Researchers receive $2.5M NIH grant to develop diagnostic tool for common cause of low back pain

Posted: May 26, 2020

Up to 25% of Americans experience low back pain each year, according to the National Institutes for Health. It’s the leading cause of disability worldwide and a substantial health problem with broad clinical, social and economic effects.

Headshot of Prof.Ben Walter

An interdisciplinary Ohio State team led by Biomedical Engineering Assistant Professor Ben Walter and Radiology Associate Professor Arun Kolipaka is developing a safe, non-invasive method to diagnose degeneration of the intervertebral disc (IVD), a common underlying cause of low back pain. They received a five-year, $2.5 million National Institutes of Health award to advance their technique, which, when combined with other advanced imaging methods, could enable early diagnosis of injury and disease as well as evaluation of treatment options.

“Low back pain is one of the largest quality of life issues,” Walter said. “There are many different factors that can contribute to the development of back pain and it's historically difficult to try and diagnose. One of our objectives is to develop a tool to aid clinicians in objectively determining if the disc itself is a potential cause of pain.”

Headshot of Prof. Arun Kolipaka

Current lumbar imaging techniques used to assess low back pain, such as MRI, only offer a subjective assessment of spine anatomy.

“The difficulty right now is when radiologist looks at the images, they have only a qualitative analysis, which can differ from person to person,” said Kolipaka, who is also an adjunct professor of biomedical engineering. “There is no proper non-invasive diagnostic tool to quantify the pain and problematic disc based on the quantitative value.”

“That's one of the challenges the clinicians have,” Walter added, “they can't effectively treat the pain until they have an idea of what is driving the pain.”

The team’s proposed solution, pioneered in Kolipaka’s lab, uses magnetic resonance elastography (MRE), a non-invasive imaging technique that combines MRI imaging with low-frequency vibrations to measure the stiffness of tissues. It will also help doctors differentiate the stages of disease, which the researchers said is becoming increasingly important as personalized treatments for low back pain evolve.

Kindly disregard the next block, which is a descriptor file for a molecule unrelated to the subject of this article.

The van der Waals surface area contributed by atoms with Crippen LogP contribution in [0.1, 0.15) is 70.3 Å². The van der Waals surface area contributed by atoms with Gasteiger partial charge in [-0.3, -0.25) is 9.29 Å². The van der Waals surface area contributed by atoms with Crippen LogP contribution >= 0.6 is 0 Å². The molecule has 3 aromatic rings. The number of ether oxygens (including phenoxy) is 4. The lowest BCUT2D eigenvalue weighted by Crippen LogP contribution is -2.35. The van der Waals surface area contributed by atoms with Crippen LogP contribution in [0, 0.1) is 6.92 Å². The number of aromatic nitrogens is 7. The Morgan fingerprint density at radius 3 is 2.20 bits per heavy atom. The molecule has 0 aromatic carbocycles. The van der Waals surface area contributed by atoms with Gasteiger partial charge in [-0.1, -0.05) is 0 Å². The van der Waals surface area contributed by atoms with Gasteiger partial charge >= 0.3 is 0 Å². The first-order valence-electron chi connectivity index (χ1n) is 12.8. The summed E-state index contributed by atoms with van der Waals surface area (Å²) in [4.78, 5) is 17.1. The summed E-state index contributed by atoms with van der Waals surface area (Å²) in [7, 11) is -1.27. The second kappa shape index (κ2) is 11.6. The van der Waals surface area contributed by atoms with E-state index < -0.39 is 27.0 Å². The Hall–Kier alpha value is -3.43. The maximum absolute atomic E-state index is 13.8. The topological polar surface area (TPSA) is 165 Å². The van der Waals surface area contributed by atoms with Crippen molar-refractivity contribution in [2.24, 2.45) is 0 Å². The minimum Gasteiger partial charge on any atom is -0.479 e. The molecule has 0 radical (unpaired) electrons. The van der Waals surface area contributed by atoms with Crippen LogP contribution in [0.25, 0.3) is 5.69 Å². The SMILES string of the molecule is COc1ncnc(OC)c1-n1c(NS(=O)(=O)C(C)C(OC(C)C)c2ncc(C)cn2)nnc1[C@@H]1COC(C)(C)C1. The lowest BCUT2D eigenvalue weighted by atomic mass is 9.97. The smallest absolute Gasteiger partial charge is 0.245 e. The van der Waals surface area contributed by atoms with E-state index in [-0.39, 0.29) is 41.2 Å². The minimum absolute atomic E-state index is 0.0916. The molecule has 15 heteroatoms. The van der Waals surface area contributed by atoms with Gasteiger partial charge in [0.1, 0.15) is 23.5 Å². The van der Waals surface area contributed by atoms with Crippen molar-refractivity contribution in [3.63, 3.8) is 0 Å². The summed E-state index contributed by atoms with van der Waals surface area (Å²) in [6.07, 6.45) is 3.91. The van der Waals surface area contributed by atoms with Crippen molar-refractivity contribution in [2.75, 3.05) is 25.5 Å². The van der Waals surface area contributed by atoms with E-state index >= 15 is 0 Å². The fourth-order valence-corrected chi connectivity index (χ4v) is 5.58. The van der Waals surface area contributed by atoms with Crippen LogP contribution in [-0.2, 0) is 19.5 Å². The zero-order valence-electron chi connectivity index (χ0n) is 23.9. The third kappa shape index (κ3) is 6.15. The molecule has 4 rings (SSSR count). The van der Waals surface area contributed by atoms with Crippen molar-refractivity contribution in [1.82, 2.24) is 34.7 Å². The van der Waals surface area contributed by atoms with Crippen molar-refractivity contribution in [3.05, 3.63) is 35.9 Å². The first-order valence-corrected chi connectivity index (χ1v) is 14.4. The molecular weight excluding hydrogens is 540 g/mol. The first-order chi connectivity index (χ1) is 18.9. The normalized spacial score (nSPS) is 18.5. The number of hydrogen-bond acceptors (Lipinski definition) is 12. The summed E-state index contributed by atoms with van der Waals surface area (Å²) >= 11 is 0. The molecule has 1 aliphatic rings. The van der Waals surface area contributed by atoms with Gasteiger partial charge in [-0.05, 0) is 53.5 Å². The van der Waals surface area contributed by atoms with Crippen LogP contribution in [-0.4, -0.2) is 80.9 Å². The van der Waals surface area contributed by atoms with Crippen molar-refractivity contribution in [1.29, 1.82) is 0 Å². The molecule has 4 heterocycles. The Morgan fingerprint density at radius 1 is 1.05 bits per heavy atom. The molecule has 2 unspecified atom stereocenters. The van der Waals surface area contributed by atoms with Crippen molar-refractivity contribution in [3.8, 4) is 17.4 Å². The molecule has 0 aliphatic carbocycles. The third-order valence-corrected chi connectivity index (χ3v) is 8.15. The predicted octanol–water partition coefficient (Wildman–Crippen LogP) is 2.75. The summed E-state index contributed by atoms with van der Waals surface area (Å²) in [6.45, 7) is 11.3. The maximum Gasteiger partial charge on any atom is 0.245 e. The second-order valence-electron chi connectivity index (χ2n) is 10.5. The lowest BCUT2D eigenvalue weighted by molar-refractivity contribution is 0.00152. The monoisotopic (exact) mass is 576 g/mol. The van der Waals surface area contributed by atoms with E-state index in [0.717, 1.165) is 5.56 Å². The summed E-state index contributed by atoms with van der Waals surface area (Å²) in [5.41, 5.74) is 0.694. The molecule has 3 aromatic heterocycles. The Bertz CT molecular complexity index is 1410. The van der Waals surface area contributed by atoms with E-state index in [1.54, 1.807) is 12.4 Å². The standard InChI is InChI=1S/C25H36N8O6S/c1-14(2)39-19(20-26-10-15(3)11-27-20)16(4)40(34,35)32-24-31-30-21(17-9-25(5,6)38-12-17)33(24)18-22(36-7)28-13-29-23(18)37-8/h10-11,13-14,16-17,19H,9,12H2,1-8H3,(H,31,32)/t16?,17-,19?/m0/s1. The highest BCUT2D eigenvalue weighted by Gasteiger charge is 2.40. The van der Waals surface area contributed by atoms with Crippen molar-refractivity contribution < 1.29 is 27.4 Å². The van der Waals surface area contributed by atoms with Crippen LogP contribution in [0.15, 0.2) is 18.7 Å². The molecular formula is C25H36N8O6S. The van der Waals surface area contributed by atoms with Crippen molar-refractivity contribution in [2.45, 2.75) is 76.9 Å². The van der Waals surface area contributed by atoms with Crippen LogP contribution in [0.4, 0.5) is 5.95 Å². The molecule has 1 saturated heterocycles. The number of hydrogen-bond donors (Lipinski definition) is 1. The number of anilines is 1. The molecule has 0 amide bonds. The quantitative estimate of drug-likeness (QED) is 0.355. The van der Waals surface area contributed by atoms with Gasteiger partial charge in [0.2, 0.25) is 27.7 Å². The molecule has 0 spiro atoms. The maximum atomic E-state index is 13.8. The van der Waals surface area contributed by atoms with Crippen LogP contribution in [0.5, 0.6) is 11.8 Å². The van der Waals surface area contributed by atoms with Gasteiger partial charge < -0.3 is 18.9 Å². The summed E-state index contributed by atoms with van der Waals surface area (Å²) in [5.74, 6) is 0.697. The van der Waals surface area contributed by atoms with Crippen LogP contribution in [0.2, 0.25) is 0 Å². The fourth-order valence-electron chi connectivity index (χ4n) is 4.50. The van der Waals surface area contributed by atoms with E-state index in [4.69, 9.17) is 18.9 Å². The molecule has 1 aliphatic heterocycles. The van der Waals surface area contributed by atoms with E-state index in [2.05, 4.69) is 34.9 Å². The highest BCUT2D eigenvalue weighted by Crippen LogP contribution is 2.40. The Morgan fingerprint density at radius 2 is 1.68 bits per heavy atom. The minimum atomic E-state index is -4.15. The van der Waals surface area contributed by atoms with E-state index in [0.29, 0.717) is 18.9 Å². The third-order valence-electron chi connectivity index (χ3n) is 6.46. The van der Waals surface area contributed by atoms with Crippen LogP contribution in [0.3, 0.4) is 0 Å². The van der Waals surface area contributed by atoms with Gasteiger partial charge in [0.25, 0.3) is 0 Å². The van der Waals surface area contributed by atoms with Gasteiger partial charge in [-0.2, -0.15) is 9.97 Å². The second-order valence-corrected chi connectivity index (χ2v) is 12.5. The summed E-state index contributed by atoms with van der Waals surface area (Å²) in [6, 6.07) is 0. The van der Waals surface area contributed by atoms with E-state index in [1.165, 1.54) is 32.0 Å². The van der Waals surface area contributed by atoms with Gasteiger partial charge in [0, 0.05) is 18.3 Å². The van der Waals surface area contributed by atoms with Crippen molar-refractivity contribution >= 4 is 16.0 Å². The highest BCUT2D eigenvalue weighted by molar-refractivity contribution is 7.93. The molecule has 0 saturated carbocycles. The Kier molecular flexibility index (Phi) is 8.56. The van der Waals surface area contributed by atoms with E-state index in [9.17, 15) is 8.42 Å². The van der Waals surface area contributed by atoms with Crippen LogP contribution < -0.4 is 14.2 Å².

The viability of MRE-derived stiffness to provide an objective biomarker for intervertebral disc degeneration was demonstrated in a study published by Walter, Kolipaka and fellow Spine Research Institute researchers in the October 2017 issue of Radiology.

MR scan in operated intervertebral discs.
Internal discontinuities in operated intervertebral discs shown via MRI imaging (left and middle), while the far-right image shows an MRE-derived measurement.

“We hope to be able to differentiate painful discs from asymptomatic discs,” explained Walter. “In addition to stratifying this disease process, we're hoping to use the technique to identify damage within the tissue that you can't see in a normal MRI.”

Currently, MRE technology is only used clinically to diagnose liver fibrosis. In order to make it viable for diagnosing IVD degeneration, the researchers aim to reduce the scanning time, validate the MRE-derived measurements and determine the limits of MRE-detection.

While this research project will focus on the intervertebral disc, the technique has the potential to examine and identify issues with the muscles that support the disc and other causes of low back pain.

“This technique has many potential applications within the spine, including the muscles, ligaments and joints, which can also be sources of low back pain,” said Walter.

The project is an interdisciplinary collaboration between researchers in the College of Engineering and College of Medicine. Other collaborators include Radiology Assistant Professor Dr. Daniel Boulter, Orthopaedics Associate Professor Dr. Safdar Khan, Center for Biostatics Biostatistician Brett Klamer, Radiology Assistant Professor Dr. Xuan Nguyen, Anesthesiology Assistant Professor Dr. Tristan Weaver, and Orthopaedics Associate Professor Dr. Elizabeth Yu. 

This research is supported by the National Institute of Arthritis and Musculoskeletal and Skin Diseases of the National Institutes of Health

by Candi Clevenger, College of Engineering Communications,